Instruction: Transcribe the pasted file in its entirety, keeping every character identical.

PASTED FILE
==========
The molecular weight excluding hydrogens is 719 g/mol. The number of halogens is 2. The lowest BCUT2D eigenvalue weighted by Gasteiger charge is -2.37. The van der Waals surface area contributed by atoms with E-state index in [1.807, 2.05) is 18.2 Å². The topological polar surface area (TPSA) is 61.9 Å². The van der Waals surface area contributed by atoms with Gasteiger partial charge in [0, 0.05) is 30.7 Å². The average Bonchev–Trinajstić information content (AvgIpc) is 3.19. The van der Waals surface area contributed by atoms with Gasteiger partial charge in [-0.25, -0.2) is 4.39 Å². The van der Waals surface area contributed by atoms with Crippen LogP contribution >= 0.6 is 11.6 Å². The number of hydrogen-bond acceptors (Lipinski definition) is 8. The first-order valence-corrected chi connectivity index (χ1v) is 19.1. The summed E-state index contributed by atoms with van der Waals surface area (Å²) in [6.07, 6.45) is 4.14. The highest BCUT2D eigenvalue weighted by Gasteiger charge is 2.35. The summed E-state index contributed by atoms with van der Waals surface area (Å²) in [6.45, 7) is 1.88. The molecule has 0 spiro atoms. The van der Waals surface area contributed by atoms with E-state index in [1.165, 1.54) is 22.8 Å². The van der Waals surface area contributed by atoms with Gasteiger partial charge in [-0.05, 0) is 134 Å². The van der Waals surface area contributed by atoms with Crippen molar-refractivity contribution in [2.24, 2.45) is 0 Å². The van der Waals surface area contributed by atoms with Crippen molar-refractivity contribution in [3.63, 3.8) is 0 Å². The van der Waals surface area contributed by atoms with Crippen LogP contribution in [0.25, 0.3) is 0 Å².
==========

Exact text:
The molecular weight excluding hydrogens is 719 g/mol. The number of halogens is 2. The lowest BCUT2D eigenvalue weighted by Gasteiger charge is -2.37. The van der Waals surface area contributed by atoms with E-state index in [1.807, 2.05) is 18.2 Å². The topological polar surface area (TPSA) is 61.9 Å². The van der Waals surface area contributed by atoms with Gasteiger partial charge in [0, 0.05) is 30.7 Å². The average Bonchev–Trinajstić information content (AvgIpc) is 3.19. The van der Waals surface area contributed by atoms with Gasteiger partial charge in [-0.25, -0.2) is 4.39 Å². The van der Waals surface area contributed by atoms with Crippen LogP contribution >= 0.6 is 11.6 Å². The number of hydrogen-bond acceptors (Lipinski definition) is 8. The first-order valence-corrected chi connectivity index (χ1v) is 19.1. The summed E-state index contributed by atoms with van der Waals surface area (Å²) in [6.07, 6.45) is 4.14. The highest BCUT2D eigenvalue weighted by Gasteiger charge is 2.35. The summed E-state index contributed by atoms with van der Waals surface area (Å²) in [6.45, 7) is 1.88. The molecule has 0 spiro atoms. The van der Waals surface area contributed by atoms with E-state index in [1.165, 1.54) is 22.8 Å². The van der Waals surface area contributed by atoms with Gasteiger partial charge in [-0.05, 0) is 134 Å². The van der Waals surface area contributed by atoms with Crippen molar-refractivity contribution in [2.24, 2.45) is 0 Å². The van der Waals surface area contributed by atoms with Crippen molar-refractivity contribution in [3.63, 3.8) is 0 Å². The van der Waals surface area contributed by atoms with Crippen LogP contribution in [0.25, 0.3) is 0 Å².